The prevalence of self-reported diabetes in U.S. adults aged ≥60 years was 16.2% (95% CI 15.2–17.2%), with no significant secular trends across survey periods. Diabetes was significantly more common in non-Hispanic blacks and Mexican Americans, individuals with higher BMI or waist circumference and lower attained education level, and nonsmokers (). The mean A1C of older adults with diabetes was 7.1%. Most took oral medications alone, although 26.2% took insulin, including 10.8% taking combined therapy. The mean diabetes duration was 13.8 years.
Nationally representative demographic and clinical characteristics of older U.S. adults with and without diabetes, NHANES, 1999–2006
Older adults with diabetes had a greater burden of comorbidities than adults without diabetes. This included a significantly higher prevalence of CHD, CHF, stroke, hypertension, hypercholesterolemia, neuropathy, PAD, leg ulcers or amputations, visual or hearing impairment, memory problems, obesity, and arthritis. CKD prevalence was slightly higher in the diabetic group but was not statistically significant compared with that for the nondiabetic group.
Older adults with diabetes were more likely to report difficulty performing tasks in each functional group compared with older adults without diabetes; we did not find significant secular trends or evidence for effect modification by sex, race/ethnicity, or age-group. Thus, overall results are presented (supplementary Fig. 1, available in an online appendix at http://care.diabetesjournals.org/cgi/content/full/dc09-1597/DC1
). Among older adults with diabetes, the greatest difficulty was in GPA (prevalence 73.6% [95% CI 70.2–76.9]), followed by LEM (52.2% [48.5–55.9]), IADL (43.6% [40.1–47.2]), ADL (37.2% [33.1–41.3]), and LSA groups (33.8% [30.8–36.9]). Diabetes was significantly associated with having difficulty in at least one functional group after adjustment for demographic factors (adjusted OR 1.94 [1.57–2.40]; prevalence 76.9% [73.4–80.3]).
When taken together, comorbidities and suboptimally controlled glucose (A1C ≥8%) were associated with 59% (ADL), 72% (IADL), 79% (GPA), and 85% (LEM and LSA) of the excess odds of disability observed in older adults with diabetes. Cardiovascular disease (including CHD, CHF, and stroke) and obesity together were associated with 37% (ADL), 40% (IADL), 53% (GPA and LEM), and 46% (LSA) of the excess odds of disability linked with diabetes across functional groups. Suboptimally controlled glucose alone was associated with 0% (IADL), 5% (LEM and ADL), 9% (LSA), and 10% (GPA) of the excess odds of disability.
In logistic regression models, diabetes was associated with significantly higher odds of disability across all functional groups after adjustment for demographic factors (adjusted ORs ranged from 1.97 to 2.53, all P < 0.05) (, model 1). Adjustment for A1C and diabetes duration moderately attenuated these associations, but they remained statistically significant across all groups (, models 2 and 3). However, further adjustment for cardiovascular disease and obesity largely attenuated the ORs (, model 4), resulting in nonsignificant associations between diabetes and disability in all functional groups. An overall F-adjusted test statistic of 0.70 (P = 0.71) represented good model fit.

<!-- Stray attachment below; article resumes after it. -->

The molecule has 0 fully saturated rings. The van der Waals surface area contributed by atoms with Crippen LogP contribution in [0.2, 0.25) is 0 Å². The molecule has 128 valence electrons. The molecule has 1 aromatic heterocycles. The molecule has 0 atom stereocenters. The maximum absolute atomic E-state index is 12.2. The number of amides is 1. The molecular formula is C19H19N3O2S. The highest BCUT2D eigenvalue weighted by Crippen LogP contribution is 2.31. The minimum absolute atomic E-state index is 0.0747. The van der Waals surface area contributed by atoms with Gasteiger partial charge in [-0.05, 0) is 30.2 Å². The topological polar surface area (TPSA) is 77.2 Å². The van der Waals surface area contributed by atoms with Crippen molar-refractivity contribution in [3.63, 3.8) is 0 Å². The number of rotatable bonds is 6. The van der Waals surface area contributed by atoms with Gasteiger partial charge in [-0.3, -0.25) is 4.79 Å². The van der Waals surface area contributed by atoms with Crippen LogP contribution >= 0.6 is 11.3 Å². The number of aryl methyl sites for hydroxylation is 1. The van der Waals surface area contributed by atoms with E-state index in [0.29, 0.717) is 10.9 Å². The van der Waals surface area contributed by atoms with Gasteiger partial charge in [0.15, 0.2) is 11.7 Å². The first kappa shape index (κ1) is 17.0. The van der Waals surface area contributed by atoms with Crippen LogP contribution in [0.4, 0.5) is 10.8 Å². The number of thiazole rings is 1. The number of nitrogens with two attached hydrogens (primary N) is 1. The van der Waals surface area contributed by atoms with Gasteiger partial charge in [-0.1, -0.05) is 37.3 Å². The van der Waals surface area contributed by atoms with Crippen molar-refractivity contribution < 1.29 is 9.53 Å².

Nationally representative ORs for the association of diabetes and disability among older U.S. adults after adjustment for A1C, diabetes duration, and diabetes-related comorbidities, NHANES, 1999–2004
ORs for the association of other covariates including demographics, A1C, diabetes duration, and comorbidities with disability in fully adjusted models (as described in , model 5) across functional groups are provided in supplementary Table 1 (available in an online appendix). Among older adults, the ORs for diabetes are weaker than those for comorbidities such as hip fracture, arthritis, and memory problems, which all have adjusted ORs >2. However, because the ORs for these conditions (in particular memory problems) were self-reported, they may not be as reliable. In addition, visual impairment, hearing difficulties, and COPD were associated with significantly greater disability across all groups (adjusted ORs ranged between 1.46 and 2.44; all P < 0.05). In contrast, the ORs for CHD and stroke were weaker and nonsignificant (P > 0.05) for most but not all groups.
In sensitivity analyses, when disability was defined as inability to perform a task, we found that diabetes remained significantly associated with disability across functional groups as follows: LEM (demographics adjusted OR 2.91 [95% CI 2.39–3.54]), GPA (2.64 [2.14–3.27]), ADL (3.93 [2.39–6.47]), IADL (2.58 [1.87–3.56]), and LSA (3.67 [2.54–5.31]). Diabetes was also associated with an increased odds of having a history of falls, dizziness, or balance problems (adjusted OR 1.75 [95% CI 1.40–2.19]; prevalence 40.3% [35.6–44.9]), needing special assistance or an assistive device (adjusted OR 2.60 [2.02–3.35]; prevalence 22.7% [18.9–26.5]), or having a disability that prevented the participant from working (adjusted OR 2.12 [1.80–2.51]; prevalence 27.1% [23.7–30.5]) after adjustment for demographic factors. Among older adults with diabetes, we found that neither glycemic control, insulin use, nor duration of diabetes was significantly associated with disability in any functional group after adjustment for demographics and comorbidities (all P > 0.05).